It’s a splendid play, though the language is dense enough that just reading it doesn’t do it justice. The production, directed by Howard Davies and built around the remarkable performances of Walters, McCrory and Kinnear, absolutely does. Not every show mounted at the National is a triumph, but based on the NT Live slate this season – The Curious Incident of the Dog in the Night-time, Haussmans and the Simon Russell Beale Timon of Athens I reviewed last week – you’d think they couldn’t put a foot wrong. This series is a gift to theatergoers all over the world, most of whom wouldn’t otherwise get the chance to see any of the National’s offerings. The rest of the season includes a revival of Arthur Wing Pinero’s Victorian farce The Magistrate starring John Lithgow and two more new plays, including the latest by Alan Bennett, the best living English playwright. I can hardly wait.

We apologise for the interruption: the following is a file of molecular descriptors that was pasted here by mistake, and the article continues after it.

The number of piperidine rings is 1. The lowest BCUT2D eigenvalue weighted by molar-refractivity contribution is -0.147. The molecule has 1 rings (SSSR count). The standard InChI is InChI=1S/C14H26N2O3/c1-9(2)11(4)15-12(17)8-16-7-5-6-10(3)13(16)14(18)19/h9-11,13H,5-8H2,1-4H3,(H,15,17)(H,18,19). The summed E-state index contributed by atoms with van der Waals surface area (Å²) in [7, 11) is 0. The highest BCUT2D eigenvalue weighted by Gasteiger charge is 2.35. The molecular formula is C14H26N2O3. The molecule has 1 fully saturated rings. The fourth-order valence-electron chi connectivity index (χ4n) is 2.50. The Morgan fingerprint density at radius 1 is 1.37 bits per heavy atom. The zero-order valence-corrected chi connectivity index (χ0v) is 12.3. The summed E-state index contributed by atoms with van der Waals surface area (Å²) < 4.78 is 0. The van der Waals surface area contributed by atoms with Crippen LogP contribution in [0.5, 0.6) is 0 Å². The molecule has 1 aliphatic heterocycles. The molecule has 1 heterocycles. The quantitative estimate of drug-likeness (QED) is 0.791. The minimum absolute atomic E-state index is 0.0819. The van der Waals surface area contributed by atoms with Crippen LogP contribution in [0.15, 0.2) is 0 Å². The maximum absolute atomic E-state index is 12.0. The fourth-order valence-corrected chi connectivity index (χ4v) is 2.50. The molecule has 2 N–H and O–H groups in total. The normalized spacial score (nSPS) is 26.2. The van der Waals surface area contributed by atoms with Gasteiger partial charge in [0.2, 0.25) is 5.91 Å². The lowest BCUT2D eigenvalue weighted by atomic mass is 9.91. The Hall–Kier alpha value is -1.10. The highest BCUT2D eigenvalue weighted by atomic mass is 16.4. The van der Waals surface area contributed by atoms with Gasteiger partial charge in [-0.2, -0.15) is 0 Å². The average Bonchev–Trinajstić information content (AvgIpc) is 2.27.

- originally published on November 19, 2012 in Critics at Large.

– Steve Vineberg is Distinguished Professor of the Arts and Humanities at College of the Holy Cross in Worcester, Massachusetts, where he teaches theatre and film. He also writes for The Threepenny Review and The Boston Phoenix and is the author of three books: Method Actors: Three Generations of an American Acting StyleNo Surprises, Please: Movies in the Reagan Decade; and High Comedy in American Movies.